Oakland – If you thought the City of Oakland resolved its issues with its workers after the 2018 Workers Strike, think again. The City of Oakland is on the brink of what will be its second workers strike in just two years (and when the Oakland Unified School District Strike of 2018 is considered, third) – an unprecedented occurrence.
And the main driver of the problem is the same ultra-high housing costs that have caused record levels of homelessness in Oakland.
This is my interview during last year’s Oakland Workers Strike, and with SEIU 1021 Representative Frankie Izzo:
Many City of Oakland workers say that either they, or other colleagues, aren’t making enough money to live in Oakland. And the Oakland Post’s Ken Epstein reports that a 22-year City of Oakland employee named Cheryl Dunaway, and a Local 21 union member, said told the Oakland City Council that she became homeless and had to leave the city. “I work in Oakland, but I can’t afford to live in Oakland,” she said. “I used to, but now I can’t. I commute around four hours a day.”
The main problem is that the City of Oakland workers who represent Local 21 want a 3 percent increase, which the City of Oakland claims it can’t afford. One City of Oakland friend of this blogger said that “They offered two percent. If that’s the case, I’m sure we’ll strike. Keep tuned to the next budget meeting on Monday. The Union will hold a rally before the meeting. And a budget must be approved before July 1st.”
Council President Kaplan Says Oakland Under-Reports Revenue
But, Oakland City Council President Rebecca Kaplan recently uncovered information that should be included in this conversation.
Council President Rebecca Kaplan reports that the City of Oakland consistently takes in more revenue than it forecasts, and has done so for the last seven years.
In “Oakland Budget Wars: Rebecca Kaplan Attacks City, Mayor Schaaf, With Numbers”, a post at Oakland News Now, Kaplan presented an analysis of data that shows how much money the City of Oakland’s own under projections have left on the table.
Kaplan asserts that the City of Oakland will realize a surplus of $40 million; she plans to use unrestricted 3 percent growth in revenue which is $18.3 million in 2019-2020 and $19.05 million in 2020-2021. Overall Kaplan makes the point that the City of Oakland’s budgeted revenue is less than what is actually collected.
It’s a point Local 21 workers agree with.
“For almost a decade, the City of Oakland has consistently under-projected revenue by large margins,” said IFPTE Local 21 Bargaining Team member and Oakland Revenue Operations Supervisor Nicole Welch. “Each year, we hear the same story — that there isn’t enough money for services or to help city workers keep up with the cost of living, but each year the City closes
its books with millions in extra revenues. This year alone the City estimates that it has almost $40 million in surplus general purpose fund revenues. At the same time, the City budgets millions of dollars for positions that it never intends to fill and redirects those funds to special projects, increased overtime and private contractors. It’s time for the City to invest in its workforce and the critical services we provide.”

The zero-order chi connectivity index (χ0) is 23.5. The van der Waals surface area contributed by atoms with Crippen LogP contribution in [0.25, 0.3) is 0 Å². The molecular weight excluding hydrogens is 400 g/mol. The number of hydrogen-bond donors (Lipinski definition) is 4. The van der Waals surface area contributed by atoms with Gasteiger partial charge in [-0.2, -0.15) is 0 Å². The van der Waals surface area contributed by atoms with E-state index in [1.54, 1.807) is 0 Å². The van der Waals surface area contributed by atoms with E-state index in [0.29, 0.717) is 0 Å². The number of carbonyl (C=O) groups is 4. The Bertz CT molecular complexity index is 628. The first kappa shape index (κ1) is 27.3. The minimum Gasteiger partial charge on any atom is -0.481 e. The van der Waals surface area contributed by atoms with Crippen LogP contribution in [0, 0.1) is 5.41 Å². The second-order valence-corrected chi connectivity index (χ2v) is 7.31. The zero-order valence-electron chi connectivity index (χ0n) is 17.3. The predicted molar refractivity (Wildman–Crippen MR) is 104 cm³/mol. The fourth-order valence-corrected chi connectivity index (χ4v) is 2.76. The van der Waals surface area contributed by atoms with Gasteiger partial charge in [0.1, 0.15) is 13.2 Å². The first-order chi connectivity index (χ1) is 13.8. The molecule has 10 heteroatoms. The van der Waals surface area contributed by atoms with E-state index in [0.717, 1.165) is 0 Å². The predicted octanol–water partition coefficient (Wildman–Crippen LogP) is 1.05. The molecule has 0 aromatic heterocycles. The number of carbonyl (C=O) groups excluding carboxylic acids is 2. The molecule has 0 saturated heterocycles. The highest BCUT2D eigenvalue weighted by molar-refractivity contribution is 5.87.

Several Oakland City Councilmembers Back City Of Oakland Workers Say Local 21 Reps
As of this writing, several Oakland City Councilmembers support the City Of Oakland Workers increase request (they’re still bargaining) asked for by Local 21 and they’re led Council President Kaplan, and District Two Councilmember Nikki Bas. With so little political support, and yet with so much in terms of money need just for City of Oakland workers to live, the storm clouds are forming for yet another workers strike.
A Comprehensive Plan Tying Together Housing, Economic Development, And Wages Is Needed
The City of Oakland has to start thinking out of the box with its workers. First, the City Council should pass a policy edict that no City of Oakland worker should be homeless and the City will provide housing for them. Second, and to that end, the City of Oakland should have its own workers housing – a special place for City of Oakland workers, and built for City of Oakland workers. Something on the order of a 300-unit multi-famly complex would go a long way toward solving the workers housing cost problem.
That way, the City of Oakland could use tax increment financing to help pay for such a structure under SB-628 Bealle, which calls for TIF to be used to provide low-income housing. The lower rent profile actually helps both the City of Oakland and its workers control overall costs. The City should also seek a corporate naming rights partner to help pay for the facility. This is something the City of Oakland has never done, but is necessary in today’s housing climate.
And the City should provide housing vouchers to help those in need and until the new housing is ready for them. Another way to help pay for this housing project so rents are low, could be a revenue anticipation note (yes, we already did one last year, but the City can do another one). Combined with the TIF bonds, the resultant rent payments could be made to be super affordable for City of Oakland workers.
That, combined with the wage increase, would really help a lot of City of Oakland workers get housing they can afford. The “economic development” part of this, is where Oakland provides the available job positions by unfreezing them.
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